W. Timothy Coombs[*]
Crisis management is not a specific content area mentioned in A Port of Entry, The Report of the Commission on Public Relations Education issued in 1999. However, crisis management moves the public relations role to the managerial function and requires the development of many skills and knowledge points mentioned in the report. A course or unit in crisis management/communication is an excellent way of teaching public relations theory, management concepts, information management, problem solving, and communication management. Crisis management also reinforces the value of following current events as real-time crises can be integrated into teaching. Through a unit or a course, crisis management/communication provides an engaging mechanism for teaching management-oriented concepts that every organization needs.
Crisis management continues to be a growth area in public relations. While not specifically mentioned as a course or topic area in the 1999 Commission Report, a number of the knowledge and skills covered in the Report are developed in a crisis management course.  The knowledge elements of a crisis management course include business management and public relations theories. The skills developed in a crisis management course include the management of information, management of communication, strategic planning, problem solving, message production, and issues management.
Units on crisis management often are found in the Principles course, Public Relations Writing course, and the Public Relations Planning and Management course. The need for crisis management in practice increases each year as technology and stakeholders continue to create new crises and pressure how organizations should respond to crises. Along with the growth in practice has come the development of crisis management/communication courses at colleges and universities. This article provides a format for developing a course dedicated to crisis management/communication. Such a course would be an elective in the public relations curriculum taken by advanced students (juniors or seniors). The course can even be refined to function on the graduate level. I begin by identifying the objectives of the course, move to discussions of the main topics and evaluations, and conclude with a few pieces of advice and a list of readings.
The crisis management course can be built around a set of nine objectives which can be divided into three categories: (1) how to approach crisis management, (2) understanding key concepts, and (3) developing essential skills and abilities for crisis management. The discussion of the objectives will follow these three divisions.
2.1. Approaching crisis management
(1) "An appreciation of the ongoing approach to crisis management."
Crisis experts from a number of fields have shown that crises and crisis management progress through distinct phases.  The demands of each phase vary, requiring that different concepts and skills be applied by the crisis management team. For instance, sensing a crisis is not the same as the initial response to a crisis. Sensing a crisis involves collecting and analyzing information for potential sources of risk. The initial response requires an evaluation of the crisis situation and selection of appropriate crisis response strategies. The phases create a perpetual loop. The final evaluation of a crisis management effort (the last phase) is used to improve performance during earlier phases of the process. Crisis management should be treated as a complex set of interrelated ideas and skills. A crisis manager must know when different ideas and skills are needed. The ongoing approach explains the different demands of the phases and how they work together to form a unified crisis management effort.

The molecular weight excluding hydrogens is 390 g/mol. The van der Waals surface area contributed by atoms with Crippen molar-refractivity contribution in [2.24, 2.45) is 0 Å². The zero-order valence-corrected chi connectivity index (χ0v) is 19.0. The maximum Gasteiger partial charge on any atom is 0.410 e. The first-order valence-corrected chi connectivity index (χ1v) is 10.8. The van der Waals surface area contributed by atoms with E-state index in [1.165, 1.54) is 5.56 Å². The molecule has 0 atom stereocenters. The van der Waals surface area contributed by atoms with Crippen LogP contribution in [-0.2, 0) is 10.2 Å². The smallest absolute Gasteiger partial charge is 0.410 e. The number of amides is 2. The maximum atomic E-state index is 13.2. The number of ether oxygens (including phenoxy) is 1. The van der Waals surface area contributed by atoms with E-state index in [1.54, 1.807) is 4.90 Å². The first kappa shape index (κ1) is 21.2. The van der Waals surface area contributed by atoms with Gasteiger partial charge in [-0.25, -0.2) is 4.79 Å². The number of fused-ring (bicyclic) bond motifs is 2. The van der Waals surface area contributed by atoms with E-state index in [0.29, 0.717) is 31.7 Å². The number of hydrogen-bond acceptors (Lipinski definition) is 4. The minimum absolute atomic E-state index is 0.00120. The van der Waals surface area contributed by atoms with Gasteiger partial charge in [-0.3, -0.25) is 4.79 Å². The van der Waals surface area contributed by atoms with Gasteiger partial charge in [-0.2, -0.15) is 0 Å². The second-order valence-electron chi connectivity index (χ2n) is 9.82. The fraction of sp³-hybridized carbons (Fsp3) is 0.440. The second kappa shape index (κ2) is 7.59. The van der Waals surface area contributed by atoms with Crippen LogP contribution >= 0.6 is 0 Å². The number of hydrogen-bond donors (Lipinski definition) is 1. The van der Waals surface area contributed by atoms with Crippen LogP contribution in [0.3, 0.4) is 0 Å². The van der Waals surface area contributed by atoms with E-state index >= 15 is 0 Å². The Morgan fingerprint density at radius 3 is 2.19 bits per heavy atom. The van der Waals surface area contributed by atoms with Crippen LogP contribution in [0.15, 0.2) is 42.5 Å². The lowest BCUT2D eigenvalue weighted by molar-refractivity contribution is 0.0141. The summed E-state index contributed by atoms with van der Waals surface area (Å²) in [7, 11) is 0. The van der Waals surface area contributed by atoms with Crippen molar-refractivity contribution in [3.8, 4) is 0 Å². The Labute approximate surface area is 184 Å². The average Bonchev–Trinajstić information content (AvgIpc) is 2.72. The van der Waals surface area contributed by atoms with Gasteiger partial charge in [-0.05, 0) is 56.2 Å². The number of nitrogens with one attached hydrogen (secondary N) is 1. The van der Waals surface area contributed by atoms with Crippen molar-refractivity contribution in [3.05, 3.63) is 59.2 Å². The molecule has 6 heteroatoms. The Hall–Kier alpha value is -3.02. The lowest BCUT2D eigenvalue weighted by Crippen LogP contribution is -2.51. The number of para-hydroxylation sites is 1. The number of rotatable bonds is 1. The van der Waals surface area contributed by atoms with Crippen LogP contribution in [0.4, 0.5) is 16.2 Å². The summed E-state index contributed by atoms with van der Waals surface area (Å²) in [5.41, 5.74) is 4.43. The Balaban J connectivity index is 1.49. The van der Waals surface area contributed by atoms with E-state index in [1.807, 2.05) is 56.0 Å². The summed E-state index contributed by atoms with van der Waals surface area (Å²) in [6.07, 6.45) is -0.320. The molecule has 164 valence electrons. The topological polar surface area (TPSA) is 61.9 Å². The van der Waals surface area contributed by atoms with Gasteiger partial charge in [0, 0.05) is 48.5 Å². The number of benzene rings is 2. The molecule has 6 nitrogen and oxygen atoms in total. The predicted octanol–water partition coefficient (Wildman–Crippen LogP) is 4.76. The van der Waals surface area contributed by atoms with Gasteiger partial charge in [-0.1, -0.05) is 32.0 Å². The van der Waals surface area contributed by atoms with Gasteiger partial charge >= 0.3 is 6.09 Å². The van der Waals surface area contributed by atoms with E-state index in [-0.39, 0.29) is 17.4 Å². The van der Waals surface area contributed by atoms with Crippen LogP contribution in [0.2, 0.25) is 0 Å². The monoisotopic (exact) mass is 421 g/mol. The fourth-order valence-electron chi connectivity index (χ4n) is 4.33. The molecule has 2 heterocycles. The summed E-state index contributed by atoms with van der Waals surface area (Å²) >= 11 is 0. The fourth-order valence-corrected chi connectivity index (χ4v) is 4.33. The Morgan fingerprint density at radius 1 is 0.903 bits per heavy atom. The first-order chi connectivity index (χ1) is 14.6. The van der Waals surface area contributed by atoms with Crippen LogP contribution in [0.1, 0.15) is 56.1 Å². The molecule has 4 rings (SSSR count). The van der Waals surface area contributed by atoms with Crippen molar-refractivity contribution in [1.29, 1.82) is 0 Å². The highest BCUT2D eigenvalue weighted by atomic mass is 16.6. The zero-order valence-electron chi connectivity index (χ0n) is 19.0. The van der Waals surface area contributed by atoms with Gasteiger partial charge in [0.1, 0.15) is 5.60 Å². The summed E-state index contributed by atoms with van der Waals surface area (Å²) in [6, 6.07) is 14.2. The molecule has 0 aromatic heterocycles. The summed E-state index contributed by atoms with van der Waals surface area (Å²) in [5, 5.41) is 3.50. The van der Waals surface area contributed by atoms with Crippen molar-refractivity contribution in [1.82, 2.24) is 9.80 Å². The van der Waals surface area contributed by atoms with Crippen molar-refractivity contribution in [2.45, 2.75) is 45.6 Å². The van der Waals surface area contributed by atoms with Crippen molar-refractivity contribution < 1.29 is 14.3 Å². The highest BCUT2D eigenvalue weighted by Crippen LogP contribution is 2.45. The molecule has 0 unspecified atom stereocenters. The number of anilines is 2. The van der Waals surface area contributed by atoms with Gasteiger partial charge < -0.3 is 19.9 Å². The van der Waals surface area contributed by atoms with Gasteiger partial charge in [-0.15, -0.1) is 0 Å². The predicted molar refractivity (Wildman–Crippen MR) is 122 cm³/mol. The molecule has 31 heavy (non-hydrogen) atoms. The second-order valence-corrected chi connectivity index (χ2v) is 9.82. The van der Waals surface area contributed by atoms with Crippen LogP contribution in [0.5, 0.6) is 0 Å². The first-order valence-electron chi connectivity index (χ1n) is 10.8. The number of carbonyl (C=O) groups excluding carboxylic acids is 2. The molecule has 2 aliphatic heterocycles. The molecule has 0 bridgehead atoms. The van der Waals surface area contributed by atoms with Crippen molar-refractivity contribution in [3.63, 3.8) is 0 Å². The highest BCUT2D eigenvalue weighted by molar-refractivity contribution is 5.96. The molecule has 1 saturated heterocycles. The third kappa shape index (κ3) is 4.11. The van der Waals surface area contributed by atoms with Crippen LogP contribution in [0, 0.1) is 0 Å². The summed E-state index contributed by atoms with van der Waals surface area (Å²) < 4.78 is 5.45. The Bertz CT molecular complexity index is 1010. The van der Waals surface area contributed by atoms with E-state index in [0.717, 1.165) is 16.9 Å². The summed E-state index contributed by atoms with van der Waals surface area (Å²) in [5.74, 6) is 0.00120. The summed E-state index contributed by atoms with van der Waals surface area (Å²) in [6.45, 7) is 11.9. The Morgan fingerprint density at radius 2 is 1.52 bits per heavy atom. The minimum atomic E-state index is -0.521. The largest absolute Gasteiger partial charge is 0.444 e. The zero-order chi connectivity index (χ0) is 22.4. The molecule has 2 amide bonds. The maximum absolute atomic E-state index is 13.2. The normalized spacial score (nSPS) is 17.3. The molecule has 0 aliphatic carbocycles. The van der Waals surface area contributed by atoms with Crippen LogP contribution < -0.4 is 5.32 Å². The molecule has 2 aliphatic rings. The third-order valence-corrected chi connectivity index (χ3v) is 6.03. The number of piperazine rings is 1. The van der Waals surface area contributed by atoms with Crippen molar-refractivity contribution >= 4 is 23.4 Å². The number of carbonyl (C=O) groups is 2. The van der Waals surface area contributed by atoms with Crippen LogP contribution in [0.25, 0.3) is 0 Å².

2.2. Understanding key concepts
(2) "An understanding of the core elements for the crisis sensing mechanism."
The crisis sensing mechanism is the organization's crisis radar-bits system for collecting information about potential crises. An organization will miss the chance to prevent crises if it lacks an effective system for collecting and evaluating information about potential crises. A crisis sensing mechanism can be built around three elements: issues management, risk management, and relationship management. Organizations routinely collect information about issues that may affect them, potential risk factors they face, and the quality of stakeholder relationships. Issues, risks, and relationships are common sources for risks that have the potential to become crises. Crisis managers must know how to identify and evaluate each of the three. It follows that crisis managers should know about issues management, risk management, and relationship management. Understanding issues management, risk management, and relationship management informs the development of the crisis sensing mechanism.
(3) "An understanding of the guidelines for selecting crisis team members."
While a crisis management plan is important, it is only as good as the team that uses it. Organizations should exercise care in selecting crisis team members.  The team needs to maximize the desired technical skills (e.g., legal knowledge, media relations, production knowledge, …